Sold On Cold Coffee

ROB KASPER'S MARYLAND

July 03, 1994|By ROB KASPER

Most months it seems unnatural to drink my coffee cold. Coffee is supposed to be "hot as fire." But as the summer wears on and the weather gets steamy, I find it easier to drop my inhibitions and plunk a few ice cubes in my coffee.

I tend to take the basic approach to iced coffee. I deposit a few ice cubes in a tall glass. Then I fill the glass three-quarters full of coffee. I listen to the ice crack, for no particular reason. Then I top the glass with liquid whipping cream. Not milk. Not half-and-half, but pure whipping cream. The cream changes the color of the coffee from black to light brown. As the color brightens, so does my mood. It is an iced, decadent delight.

One of the benefits of the surge of interest in high-quality, and Atherefore more expensive, coffee is that the highly flavored, $2- $3-a-cup coffee is now being served cold as well as hot.

Recently, after polishing off one of my homemade cream-dense delights, I surveyed coffee makers from the streets of Baltimore to the sands of Ocean City for their views on how to make a good cup of the cold stuff.

I began by visiting an outdoor coffee cart called Jitters. It sat at the corner of Calvert and Fayette streets. Sometimes the cart basked in bright sunshine and other times was shaded by the Clarence Mitchell Courthouse. The coffee maker was Jamie L. Jones, a woman whose engaging, witty conversation was often as zippy as her drinks.

A lot of things happen when you sell coffee outside a courthouse, she said. One day, for example, a man wearing handcuffs and leg irons and accompanied by a sheriff came past her stand.

The man paused, looked the cart over and, according to Ms. Jones, remarked: "We don't have espresso in prison."

To which she replied: "You should have thought of that sooner."

The cart, which Ms. Jones operates in partnership with Peter Winer, sold both hot and cold coffee. One key to making iced coffee drinks, Ms. Jones told me, is to start with cold coffee.

This may sound elementary, Ms. Jones said, but often iced coffee is made by pouring hot coffee over ice cubes. The ice cubes melt, she explained, and dilute the flavor of the coffee. She said this in a tone that indicated diluting the flavor of the coffee was a crime.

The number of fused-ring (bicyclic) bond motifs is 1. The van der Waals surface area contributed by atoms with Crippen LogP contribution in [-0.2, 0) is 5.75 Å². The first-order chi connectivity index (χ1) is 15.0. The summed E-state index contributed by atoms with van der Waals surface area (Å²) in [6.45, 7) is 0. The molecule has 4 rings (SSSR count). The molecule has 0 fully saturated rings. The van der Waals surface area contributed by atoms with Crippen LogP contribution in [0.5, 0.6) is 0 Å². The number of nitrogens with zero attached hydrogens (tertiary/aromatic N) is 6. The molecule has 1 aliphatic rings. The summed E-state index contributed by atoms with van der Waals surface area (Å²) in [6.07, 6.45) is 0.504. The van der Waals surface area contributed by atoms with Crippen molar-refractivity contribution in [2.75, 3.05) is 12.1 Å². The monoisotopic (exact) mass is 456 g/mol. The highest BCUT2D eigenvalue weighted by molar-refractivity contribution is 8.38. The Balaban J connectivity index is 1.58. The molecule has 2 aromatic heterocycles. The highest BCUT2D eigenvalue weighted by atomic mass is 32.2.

Her preferred method of making iced coffee, she said, is to start with a cup of espresso -- coffee made by forcing very hot water through finely ground, dark-roasted coffee. Next, she lets the coffee chill. Only when the coffee is cool does she add the ice, the milk, the whipped cream and any extra touches, such as chocolate syrup.

Usually, customers need to be persuaded to put ice in their coffee.

"Often what I hear is, 'You want me to drink my coffee cold?' " said Ms. Jones.

Ms. Jones, 28, said she became a fan of specialty coffees several years ago when she drank her first espresso at the Imperial Hotel in Chestertown. Nowadays, the Kent County hotel's restaurant and courtyard are filled with iced-cappuccino sippers, said Robert Kimbles, director of wine and food for the Imperial. A cappuccino is an espresso that has been topped, or capped, with frothy milk. And the key to making a chilled one, Mr. Kimbles said, is to let the coffee cool down before adding the ice.

Another trick to making an exceptional cold cup of coffee is to substitute vanilla or chocolate flavoring for sugar. I got this tip from Bill Lindes, who along with his partner, Carol Chines, shakes cold coffee drinks at their Cross Street Cheese stand in South Baltimore's Cross Street Market.

"Sugar doesn't want to dissolve in cold coffee, so you substitute vanilla or chocolate and shake the whole thing up, like you would a cocktail," he said.

Mr. Lindes told me he also makes cold drinks with a machine that transforms liquid coffee into a frozen concoction that resembles a cappuccino Slurpee.

He described the machine as an opera director might describe the voice of a diva. When it is in top form, he said, it does extraordinary work. Customers line up begging for more.

Alas, like a diva, the machine is temperamental, he said. It easily blows a fuse. And, when the machine is in a foul mood, instead of frozen coffee pleasure it delivers something more like puffed rice.

Down in Ocean City, Lynne Eisenstein, owner of Bagels n' Buns, had a different outlook on how to cool off with coffee. In contrast to the other makers of iced coffee, she begins her iced cappuccinos with hot coffee -- a double shot of espresso -- and then cools the coffee off with ice.

"You gotta have a lot of ice," Ms. Eisenstein said. But just as important as the ice, she said, is the setting where you are doing your sipping. When you are sipping your iced cappuccino as the ocean breeze brushes over your skin, then the whole world, and not just your coffee, seems to be chilling out.

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